The Art of the Middle Game

( 11 )

Overview

While there are plenty of books dealing with chess openings, and no shortage of helpful volumes on the endgame, there are far fewer available on the all-important middle game. And yet, the middle game is one of the most challenging parts of the contest. It is then that the player has the chance to initiate long-range attacks and create defensive systems.
In this excellent study, two great grandmasters combine their talents in a masterly analysis of attack and defense in the ...

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The The Art of the Middle Game Art of the Middle Game

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Overview

While there are plenty of books dealing with chess openings, and no shortage of helpful volumes on the endgame, there are far fewer available on the all-important middle game. And yet, the middle game is one of the most challenging parts of the contest. It is then that the player has the chance to initiate long-range attacks and create defensive systems.
In this excellent study, two great grandmasters combine their talents in a masterly analysis of attack and defense in the middle game. Kotov was one of the great attacking players of the century, and in this book he has written an entire chapter devoted to the strategy and tactics of attacking the king. Conversely, Keres has contributed an outstanding and unconventional treatment of defense, showing how one can defend any position given the right spirit and understanding, no matter how hopeless it may seem.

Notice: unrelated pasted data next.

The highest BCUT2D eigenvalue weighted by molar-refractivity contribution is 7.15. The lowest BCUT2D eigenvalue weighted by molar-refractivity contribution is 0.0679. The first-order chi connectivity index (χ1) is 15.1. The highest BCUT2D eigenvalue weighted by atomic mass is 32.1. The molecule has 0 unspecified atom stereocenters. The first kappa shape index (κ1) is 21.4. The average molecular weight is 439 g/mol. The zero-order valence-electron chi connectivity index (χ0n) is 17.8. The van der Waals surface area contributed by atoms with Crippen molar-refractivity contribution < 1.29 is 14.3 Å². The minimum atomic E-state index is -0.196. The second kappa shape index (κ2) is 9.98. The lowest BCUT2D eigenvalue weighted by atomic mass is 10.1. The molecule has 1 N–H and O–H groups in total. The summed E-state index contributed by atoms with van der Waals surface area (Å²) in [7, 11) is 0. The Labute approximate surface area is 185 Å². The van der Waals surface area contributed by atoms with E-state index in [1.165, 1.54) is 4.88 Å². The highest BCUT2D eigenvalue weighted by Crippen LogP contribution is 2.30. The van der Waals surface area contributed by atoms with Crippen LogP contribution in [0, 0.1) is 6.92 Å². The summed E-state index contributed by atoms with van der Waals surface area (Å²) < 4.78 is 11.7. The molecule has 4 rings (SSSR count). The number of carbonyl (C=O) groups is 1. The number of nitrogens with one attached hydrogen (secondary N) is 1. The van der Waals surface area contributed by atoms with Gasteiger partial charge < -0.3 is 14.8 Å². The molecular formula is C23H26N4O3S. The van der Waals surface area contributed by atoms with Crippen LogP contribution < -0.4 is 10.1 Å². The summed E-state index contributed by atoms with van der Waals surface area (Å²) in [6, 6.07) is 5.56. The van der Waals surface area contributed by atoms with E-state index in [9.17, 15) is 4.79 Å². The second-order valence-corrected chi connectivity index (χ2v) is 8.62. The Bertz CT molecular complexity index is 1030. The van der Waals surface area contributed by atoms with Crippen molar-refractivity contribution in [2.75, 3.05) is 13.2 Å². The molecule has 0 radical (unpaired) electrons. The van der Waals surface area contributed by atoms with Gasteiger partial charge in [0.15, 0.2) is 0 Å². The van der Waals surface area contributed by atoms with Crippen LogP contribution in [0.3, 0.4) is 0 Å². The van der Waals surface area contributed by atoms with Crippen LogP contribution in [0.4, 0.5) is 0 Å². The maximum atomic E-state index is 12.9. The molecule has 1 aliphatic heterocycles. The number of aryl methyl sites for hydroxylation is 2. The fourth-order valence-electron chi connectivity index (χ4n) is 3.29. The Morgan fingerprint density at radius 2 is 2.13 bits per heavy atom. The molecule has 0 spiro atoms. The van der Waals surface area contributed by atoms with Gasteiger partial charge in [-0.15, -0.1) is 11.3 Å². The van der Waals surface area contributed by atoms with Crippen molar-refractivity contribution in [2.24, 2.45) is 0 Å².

The truth of Philidor's statement that "pawns are the soul of chess" is reflected in a helpful chapter in which Kotov demonstrates that the shape and configuration of pawns in the center have a vital bearing on the way one has to play the middle game. Finally, Keres takes up the difficult but rewarding topic of analysis, offering a practical and extremely thorough analysis of adjourned games, to reveal how a master's mind works and how one should analyze any given position.
In addition, there is an authoritative introduction by International Master and chess authority Harry Golombek, who has translated the volume. Brimming with insights and valuable strategic hints, The Art of the MiddleGame belongs in the library of every serious chess player.

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Product Details

  • ISBN-13: 9780486261546
  • Publisher: Dover Publications
  • Publication date: 12/1/1989
  • Series: Dover Chess Series
  • Edition number: 1
  • Pages: 238
  • Sales rank: 587,259
  • Product dimensions: 5.40 (w) x 8.21 (h) x 0.50 (d)

Customer Reviews

Average Rating 4
( 11 )
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Sort by: Showing all of 11 Customer Reviews
  • Posted November 10, 2008

    The Middle Ground!

    Whereas, the Opening sets the stage, an Endgame is only reached still afteryet when the Middlegame has set the stage, most games actually finish in the middlegame when it comes to advanced players. Often it is complained that the endgame is neglected, it is actually the study of the middlegame that is of the GREATEST SIGNIFICANCE when it comes to neglect! <BR/>"THE ART OF THE MIDDLEGAME" is the absolute best buy for the money in the MIDDLEGAME book arena! Nice practical examples are used by world class players (of the mid 1900s). There is no new THEORY being developed in chess for the middlegame (unlike openings). I also have enjoyed THE MIDDLEGAME IN CHESS by Euwe and for complete games with excellent middlegames in the majority of games (fantastic analysis unlike any other book on games) UNBEATABLE CHESS LESSONS and MORE UNBEATABLE CHESS LESSONS (get these for sure). ENJOY!